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atomic bomb

            The history of the atomic bomb dates back to the early 1900's when Einstein's theory of relativity proved a basis for understanding nuclear energy and showed that the atom contained vast energy. This energy seemed beyond men's grasp until the late 1930's.
             In 1939 scientists succeeded in splitting the atoms of uranium by bombarding them with neutrons. They found that the split atoms released neutrons and energy. Physicists found that the fission of these atoms could produce a chain reaction.
             In the summer of 1939 Albert Einstein wrote a letter to President Roosevelt explaining the potential for atom-splitting devices in warfare as well as the possibility of other countries possessing this information. .
             In the summer of 1940 Einstein moved to Manhattan, New York to begin research on an atomic bomb. The "Manhattan Project" as the atomic bomb project was called, tested their first prototype in the desert of Alamogordo, New Mexico, on July 6, 1945. Due to the success of these tests the U.S. military requested these bombs for use in World War 2. The first military application of the atomic bomb followed shortly after the tests. On August 6, 1945 the U.S. dropped its first atomic bomb on the city of Hiroshima. The blast covered approximately four and a half miles killing over 100,000 people. The second bomb was dropped on Nagasaki killing over 40,000 people. These weapons of mass destruction ended the war. .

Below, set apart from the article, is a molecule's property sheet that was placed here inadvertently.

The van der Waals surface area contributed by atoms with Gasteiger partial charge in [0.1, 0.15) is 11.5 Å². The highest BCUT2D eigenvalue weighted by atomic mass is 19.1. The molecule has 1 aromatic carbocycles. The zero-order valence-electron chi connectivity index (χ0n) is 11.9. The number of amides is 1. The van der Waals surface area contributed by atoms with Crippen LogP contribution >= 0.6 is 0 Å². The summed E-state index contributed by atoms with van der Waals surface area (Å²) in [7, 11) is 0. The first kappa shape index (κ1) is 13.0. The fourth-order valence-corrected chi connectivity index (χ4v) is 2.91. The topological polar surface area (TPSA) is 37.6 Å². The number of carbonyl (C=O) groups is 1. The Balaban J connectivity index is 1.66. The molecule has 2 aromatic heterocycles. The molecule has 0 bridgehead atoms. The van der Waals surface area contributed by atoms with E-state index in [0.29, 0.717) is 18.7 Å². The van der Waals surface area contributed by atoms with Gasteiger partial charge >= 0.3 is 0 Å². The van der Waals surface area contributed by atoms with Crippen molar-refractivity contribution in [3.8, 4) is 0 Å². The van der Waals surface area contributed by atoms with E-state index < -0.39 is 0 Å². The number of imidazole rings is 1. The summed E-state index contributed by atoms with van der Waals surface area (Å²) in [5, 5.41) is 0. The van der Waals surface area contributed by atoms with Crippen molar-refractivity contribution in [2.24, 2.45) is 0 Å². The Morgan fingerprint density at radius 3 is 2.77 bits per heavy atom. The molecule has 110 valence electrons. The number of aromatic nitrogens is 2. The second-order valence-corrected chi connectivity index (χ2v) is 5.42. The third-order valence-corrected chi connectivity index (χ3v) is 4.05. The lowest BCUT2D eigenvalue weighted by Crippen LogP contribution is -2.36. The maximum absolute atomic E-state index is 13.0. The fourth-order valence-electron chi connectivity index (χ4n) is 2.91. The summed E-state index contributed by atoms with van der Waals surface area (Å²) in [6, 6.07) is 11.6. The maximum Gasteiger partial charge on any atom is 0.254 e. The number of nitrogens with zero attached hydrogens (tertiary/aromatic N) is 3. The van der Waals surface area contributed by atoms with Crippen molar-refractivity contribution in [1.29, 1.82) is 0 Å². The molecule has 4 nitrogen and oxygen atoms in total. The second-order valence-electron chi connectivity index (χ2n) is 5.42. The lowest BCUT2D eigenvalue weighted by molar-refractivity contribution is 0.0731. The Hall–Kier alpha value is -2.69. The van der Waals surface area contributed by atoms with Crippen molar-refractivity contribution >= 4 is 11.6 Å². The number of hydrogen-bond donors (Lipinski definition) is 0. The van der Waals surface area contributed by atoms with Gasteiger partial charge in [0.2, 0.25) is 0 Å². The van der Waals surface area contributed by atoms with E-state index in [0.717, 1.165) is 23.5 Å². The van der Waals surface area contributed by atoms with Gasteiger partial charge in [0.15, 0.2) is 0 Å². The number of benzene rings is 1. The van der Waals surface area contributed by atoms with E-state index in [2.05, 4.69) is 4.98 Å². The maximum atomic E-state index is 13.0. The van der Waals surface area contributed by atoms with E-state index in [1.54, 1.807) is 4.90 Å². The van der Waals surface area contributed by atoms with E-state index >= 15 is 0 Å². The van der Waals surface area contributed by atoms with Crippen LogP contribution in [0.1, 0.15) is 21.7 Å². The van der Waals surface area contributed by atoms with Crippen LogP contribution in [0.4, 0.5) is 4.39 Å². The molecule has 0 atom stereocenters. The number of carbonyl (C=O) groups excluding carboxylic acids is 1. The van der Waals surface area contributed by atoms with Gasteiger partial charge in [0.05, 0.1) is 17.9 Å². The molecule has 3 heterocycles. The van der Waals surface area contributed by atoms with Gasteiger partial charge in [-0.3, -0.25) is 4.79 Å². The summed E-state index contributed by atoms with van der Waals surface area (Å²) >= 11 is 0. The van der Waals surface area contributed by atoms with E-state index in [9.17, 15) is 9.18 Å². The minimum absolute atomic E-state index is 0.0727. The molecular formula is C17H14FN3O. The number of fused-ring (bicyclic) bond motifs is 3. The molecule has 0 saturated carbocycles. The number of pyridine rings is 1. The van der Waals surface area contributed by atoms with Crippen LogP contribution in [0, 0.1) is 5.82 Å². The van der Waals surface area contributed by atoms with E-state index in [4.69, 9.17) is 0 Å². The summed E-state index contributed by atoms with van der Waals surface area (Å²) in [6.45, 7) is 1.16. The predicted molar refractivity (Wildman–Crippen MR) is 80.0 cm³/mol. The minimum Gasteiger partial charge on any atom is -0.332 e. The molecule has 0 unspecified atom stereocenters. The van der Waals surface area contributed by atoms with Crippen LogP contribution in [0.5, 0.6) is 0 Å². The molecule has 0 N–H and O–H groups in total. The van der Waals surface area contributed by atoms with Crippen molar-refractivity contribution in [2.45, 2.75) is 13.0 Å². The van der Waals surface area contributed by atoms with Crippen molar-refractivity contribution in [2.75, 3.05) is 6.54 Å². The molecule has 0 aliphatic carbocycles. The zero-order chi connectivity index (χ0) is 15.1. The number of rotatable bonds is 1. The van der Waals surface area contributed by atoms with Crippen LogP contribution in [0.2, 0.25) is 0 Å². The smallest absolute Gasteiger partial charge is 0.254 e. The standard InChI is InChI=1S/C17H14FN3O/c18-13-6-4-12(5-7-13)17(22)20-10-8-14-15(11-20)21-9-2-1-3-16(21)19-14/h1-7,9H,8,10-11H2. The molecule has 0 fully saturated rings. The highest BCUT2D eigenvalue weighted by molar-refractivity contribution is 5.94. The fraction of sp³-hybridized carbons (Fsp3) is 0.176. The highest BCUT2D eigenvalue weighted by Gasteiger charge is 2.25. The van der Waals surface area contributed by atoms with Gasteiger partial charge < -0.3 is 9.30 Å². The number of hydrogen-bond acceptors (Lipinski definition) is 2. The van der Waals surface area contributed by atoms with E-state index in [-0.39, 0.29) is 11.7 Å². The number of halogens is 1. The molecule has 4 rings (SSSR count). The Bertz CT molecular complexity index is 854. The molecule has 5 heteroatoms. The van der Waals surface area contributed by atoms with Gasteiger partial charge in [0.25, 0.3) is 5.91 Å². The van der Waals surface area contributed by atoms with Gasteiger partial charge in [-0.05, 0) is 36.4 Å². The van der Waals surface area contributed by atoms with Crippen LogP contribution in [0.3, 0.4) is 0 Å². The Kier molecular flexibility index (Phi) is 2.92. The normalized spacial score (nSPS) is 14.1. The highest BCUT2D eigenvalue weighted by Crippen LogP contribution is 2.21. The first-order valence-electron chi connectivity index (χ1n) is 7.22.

Today the atomic bomb is known as a thing of the past since the last time it was employed by any country was the attack on Japan in 1945. Since then 130 countries have signed a peace treaty prohibiting the use of atomic bombs in warfare. This, however has not stopped countries from testing these and similar bombs such as the hydrogen bomb and the fusion bomb. These bombs use the same principals as the atomic bomb, but with a few variations.
             The hydrogen bomb uses the fusion of atoms and hydrogen to produce great heat and activity.

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